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TĀLIVALDIS ĶENIŅä (1919-2008): Symphony No. 1,


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dhibbard
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« on: October 03, 2020, 05:23:28 pm »

TĀLIVALDIS ĶENIŅä (1919-2008): Symphony No. 1, Concerto for Piano, Strings and Percussion, Concerto di camera No. 1 for Piano, Flute, Clarinet and Strings.


Label: Ondine

Reference: ODE 1350-2

Format: CD



Description: A warm welcome to the catalogue to the orchestral music of this distinguished, quintessentially Latvian composer, who lived most of his professional life in Canada but whose formative education took place in France. Essentially a neo-romantic with an original, modally inflected tonal language, he wrote prolifically in many forms, including eight symphonies and eleven concertante works, which, if these splendid examples are anything to go by, are well worth discovery. The First Symphony, written in 1959, is a fully mature eloquent symphonic argument in three taut movements, the first a brief introduction in the form of variations on an unsettled theme that seems to search far and wide for its true identity, passing through tensely expectant, stormy, and reflective episodes in fluid tonality and mercurial changes of mood. The composerís highly characteristic orchestration is evident throughout, with expressive emphasis placed on solo lines, and this is even more evident in the deeply moving slow movement, its melancholy, folk-inflected theme first stated by a plaintive bassoon, and then developed in sombre, stately counterpoint between instrumental groupings. The robust, active finale is fugal, the first subject initially given by a jocular trombone. After the lively exposition, a slower episode, full of inventive counterpoint ensues, and then the faster material is cheekily reintroduced; a pause for reflection and a lovely melodic interlude, then the music scampers to a brisk conclusion.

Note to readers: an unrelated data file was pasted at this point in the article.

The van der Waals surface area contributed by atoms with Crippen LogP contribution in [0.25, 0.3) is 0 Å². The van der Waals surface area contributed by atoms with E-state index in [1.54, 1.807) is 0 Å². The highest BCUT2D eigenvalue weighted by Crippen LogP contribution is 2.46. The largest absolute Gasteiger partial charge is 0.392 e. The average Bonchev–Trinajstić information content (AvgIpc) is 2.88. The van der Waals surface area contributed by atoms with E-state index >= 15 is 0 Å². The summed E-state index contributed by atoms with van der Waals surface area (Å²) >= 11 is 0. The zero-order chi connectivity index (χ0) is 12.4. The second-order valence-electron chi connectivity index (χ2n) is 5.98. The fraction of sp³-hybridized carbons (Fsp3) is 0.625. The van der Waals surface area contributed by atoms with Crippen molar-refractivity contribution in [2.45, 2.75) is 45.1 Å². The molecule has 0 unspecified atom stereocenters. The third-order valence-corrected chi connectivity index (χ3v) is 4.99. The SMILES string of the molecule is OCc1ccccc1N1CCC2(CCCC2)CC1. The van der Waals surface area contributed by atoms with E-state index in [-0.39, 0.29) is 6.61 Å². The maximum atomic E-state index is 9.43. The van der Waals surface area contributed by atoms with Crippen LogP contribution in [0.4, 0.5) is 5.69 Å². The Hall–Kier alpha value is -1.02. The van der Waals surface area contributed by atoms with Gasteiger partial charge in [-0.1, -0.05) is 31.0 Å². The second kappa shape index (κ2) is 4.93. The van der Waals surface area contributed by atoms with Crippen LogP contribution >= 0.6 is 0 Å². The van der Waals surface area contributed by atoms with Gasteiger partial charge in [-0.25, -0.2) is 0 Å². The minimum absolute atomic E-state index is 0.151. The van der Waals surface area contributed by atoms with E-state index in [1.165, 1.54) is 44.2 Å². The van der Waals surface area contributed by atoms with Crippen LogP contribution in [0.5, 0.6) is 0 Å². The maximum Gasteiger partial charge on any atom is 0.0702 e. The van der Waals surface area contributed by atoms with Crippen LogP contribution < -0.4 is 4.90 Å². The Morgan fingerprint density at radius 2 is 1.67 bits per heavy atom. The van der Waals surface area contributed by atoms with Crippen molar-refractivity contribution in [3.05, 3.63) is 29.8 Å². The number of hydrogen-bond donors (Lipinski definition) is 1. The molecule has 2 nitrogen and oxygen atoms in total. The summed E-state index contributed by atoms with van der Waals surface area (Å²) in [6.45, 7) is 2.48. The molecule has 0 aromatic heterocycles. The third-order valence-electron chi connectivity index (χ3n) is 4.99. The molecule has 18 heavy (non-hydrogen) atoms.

As fine as the symphony is, the piano concerto carries even greater emotional impact. Written in 1990, as Latvia was in the midst of its tempestuous struggles to gain independence from the USSR, the composer poured into the concerto his "feelings of bitterness, anguish, and shock brought on by the tragic recent events in my homeland". The first movement explodes into frenetic activity in rapid, tense, motoric sequences of gestures. Ķeniņö' unique timbral interactions between percussion and orchestra are both highly original and extraordinarily effective in conveying a sense of simmering rage and action on the edge of losing control. This carries over into a contrasting slow section, a lament initiated by the piano, before the toccata-like material flies up again. The tragic, oppressively dark slow movement is imbued with a sense of foreboding and unremitting tension. Mysterious pealing bells sound out of the gloom, and a lonely violin sings a desolate song in this blighted landscape inhabited by fleeting shadows and the unearthly rustling of ghosts. The last movement complements the first as another frantic toccata, infested with skeletal, skittering percussion; the piano part darts desperately to and fro to escape the pursuing nightmare as it careers toward a hammering conclusion. By contrast, in the Concerto di camera No. 1 (1981) the argument is purely musical, and the piece is less virtuosic and emotionally demonstrative, neoclassically economical, though there is a constant sense of dramatic tension. In the composerís words: "... the thematic material is in never-ending development and takes shape in the dialogue between the solo instrument and other members of the chamber group." The piece displays a somewhat Bartůkian approach to its rather astringent tonal harmony and incisive piano writing, and a curious feature is that throughout, its melodies tend to be constructed of short motifs which frequently suggest the contours of D-S-C-H and B-A-C-H, frequently enough that it has to be deliberate, though its meaning, if any, seems to be undocumented. The first movement is developed fugally, with the composerís mastery of detailed, intricate counterpoint amply on display. The second is mysterious and introspective, while the finale is a rhythmically accented, incisive toccata.